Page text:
Another one from the archives until I catch up on my writing and research after my trip. This one’s a timely discussion about how gun laws relate to the habituation of virtue
I’ve been mulling over the issue of ‘gun rights’ for some time now. It’s a pressing issue here in the United States, since more people are injured and killed by citizens wielding guns than in any other state with a stable government and a thriving economy.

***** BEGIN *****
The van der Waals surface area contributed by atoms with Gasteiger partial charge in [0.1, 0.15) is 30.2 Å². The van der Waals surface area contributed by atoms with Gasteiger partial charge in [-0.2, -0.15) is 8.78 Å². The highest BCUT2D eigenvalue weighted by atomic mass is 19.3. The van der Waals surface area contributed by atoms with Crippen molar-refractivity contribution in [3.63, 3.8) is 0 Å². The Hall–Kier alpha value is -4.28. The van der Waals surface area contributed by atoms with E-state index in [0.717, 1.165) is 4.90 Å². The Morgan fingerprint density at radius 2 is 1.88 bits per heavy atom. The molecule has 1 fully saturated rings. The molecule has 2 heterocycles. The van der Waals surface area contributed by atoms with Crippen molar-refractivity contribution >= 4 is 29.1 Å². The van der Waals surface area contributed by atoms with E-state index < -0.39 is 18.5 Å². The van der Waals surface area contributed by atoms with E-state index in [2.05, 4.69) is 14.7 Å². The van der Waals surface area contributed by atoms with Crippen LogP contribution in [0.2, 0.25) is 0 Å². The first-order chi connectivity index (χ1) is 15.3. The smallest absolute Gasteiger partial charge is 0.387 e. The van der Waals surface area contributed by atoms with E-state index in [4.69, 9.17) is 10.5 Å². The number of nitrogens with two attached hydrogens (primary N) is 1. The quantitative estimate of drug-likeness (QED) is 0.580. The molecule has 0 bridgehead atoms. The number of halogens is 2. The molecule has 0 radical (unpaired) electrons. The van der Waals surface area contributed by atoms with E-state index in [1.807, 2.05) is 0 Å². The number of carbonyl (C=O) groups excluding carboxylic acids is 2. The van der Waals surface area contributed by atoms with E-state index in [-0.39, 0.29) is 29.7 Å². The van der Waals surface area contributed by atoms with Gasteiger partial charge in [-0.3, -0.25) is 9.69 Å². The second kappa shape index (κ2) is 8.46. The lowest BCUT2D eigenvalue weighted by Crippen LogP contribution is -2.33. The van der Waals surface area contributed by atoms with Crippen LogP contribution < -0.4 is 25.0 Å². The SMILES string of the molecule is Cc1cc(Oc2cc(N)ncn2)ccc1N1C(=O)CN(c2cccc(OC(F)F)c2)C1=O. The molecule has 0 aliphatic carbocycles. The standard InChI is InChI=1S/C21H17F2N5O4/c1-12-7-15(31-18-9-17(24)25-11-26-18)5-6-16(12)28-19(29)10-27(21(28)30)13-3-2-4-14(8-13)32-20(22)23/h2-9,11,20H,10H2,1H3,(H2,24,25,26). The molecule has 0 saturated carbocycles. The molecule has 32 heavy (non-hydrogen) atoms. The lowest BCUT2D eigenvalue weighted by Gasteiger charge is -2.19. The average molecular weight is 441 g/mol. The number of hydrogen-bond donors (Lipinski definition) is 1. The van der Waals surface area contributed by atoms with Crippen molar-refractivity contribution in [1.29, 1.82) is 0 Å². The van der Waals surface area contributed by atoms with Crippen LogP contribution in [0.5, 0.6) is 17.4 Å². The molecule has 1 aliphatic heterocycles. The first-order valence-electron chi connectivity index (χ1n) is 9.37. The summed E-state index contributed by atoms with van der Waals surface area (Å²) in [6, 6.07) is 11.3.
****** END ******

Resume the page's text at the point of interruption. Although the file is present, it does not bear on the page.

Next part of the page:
It’s also a divisive issue, as it’s generally argued in terms of liberty, a core value in our culture and politics. One side emphasizes the right to self-defense, the other the right to freedom from fear and from the pressure to join the arms race. And whether or not people chose to arm themselves, their fellow citizens feel that they are placed under some kind of obligation or burden as a result.
From the anti-gun perspective: if at least some of your fellow citizens are armed, then you are forced into a position where you must arm yourself too whether…
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